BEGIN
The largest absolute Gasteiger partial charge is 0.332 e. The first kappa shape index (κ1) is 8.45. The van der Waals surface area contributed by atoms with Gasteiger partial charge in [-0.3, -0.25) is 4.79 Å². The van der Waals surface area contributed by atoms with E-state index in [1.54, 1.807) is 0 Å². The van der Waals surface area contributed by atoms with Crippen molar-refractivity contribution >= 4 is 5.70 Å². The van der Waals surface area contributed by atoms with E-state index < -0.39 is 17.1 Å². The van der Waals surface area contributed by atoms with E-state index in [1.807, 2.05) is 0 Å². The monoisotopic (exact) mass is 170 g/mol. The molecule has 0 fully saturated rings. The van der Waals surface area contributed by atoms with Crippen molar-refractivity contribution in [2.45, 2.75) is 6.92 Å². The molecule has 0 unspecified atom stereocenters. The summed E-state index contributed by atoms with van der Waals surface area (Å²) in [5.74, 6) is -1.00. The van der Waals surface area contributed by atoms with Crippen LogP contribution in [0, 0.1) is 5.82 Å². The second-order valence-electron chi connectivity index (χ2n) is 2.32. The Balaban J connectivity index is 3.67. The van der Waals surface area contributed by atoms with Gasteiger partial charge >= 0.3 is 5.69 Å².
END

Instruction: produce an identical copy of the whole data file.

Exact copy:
The largest absolute Gasteiger partial charge is 0.332 e. The first kappa shape index (κ1) is 8.45. The van der Waals surface area contributed by atoms with Gasteiger partial charge in [-0.3, -0.25) is 4.79 Å². The van der Waals surface area contributed by atoms with E-state index in [1.54, 1.807) is 0 Å². The van der Waals surface area contributed by atoms with Crippen molar-refractivity contribution >= 4 is 5.70 Å². The van der Waals surface area contributed by atoms with E-state index < -0.39 is 17.1 Å². The van der Waals surface area contributed by atoms with E-state index in [1.807, 2.05) is 0 Å². The monoisotopic (exact) mass is 170 g/mol. The molecule has 0 fully saturated rings. The van der Waals surface area contributed by atoms with Crippen molar-refractivity contribution in [2.45, 2.75) is 6.92 Å². The molecule has 0 unspecified atom stereocenters. The summed E-state index contributed by atoms with van der Waals surface area (Å²) in [5.74, 6) is -1.00. The van der Waals surface area contributed by atoms with Crippen LogP contribution in [0, 0.1) is 5.82 Å². The second-order valence-electron chi connectivity index (χ2n) is 2.32. The Balaban J connectivity index is 3.67. The van der Waals surface area contributed by atoms with Gasteiger partial charge >= 0.3 is 5.69 Å².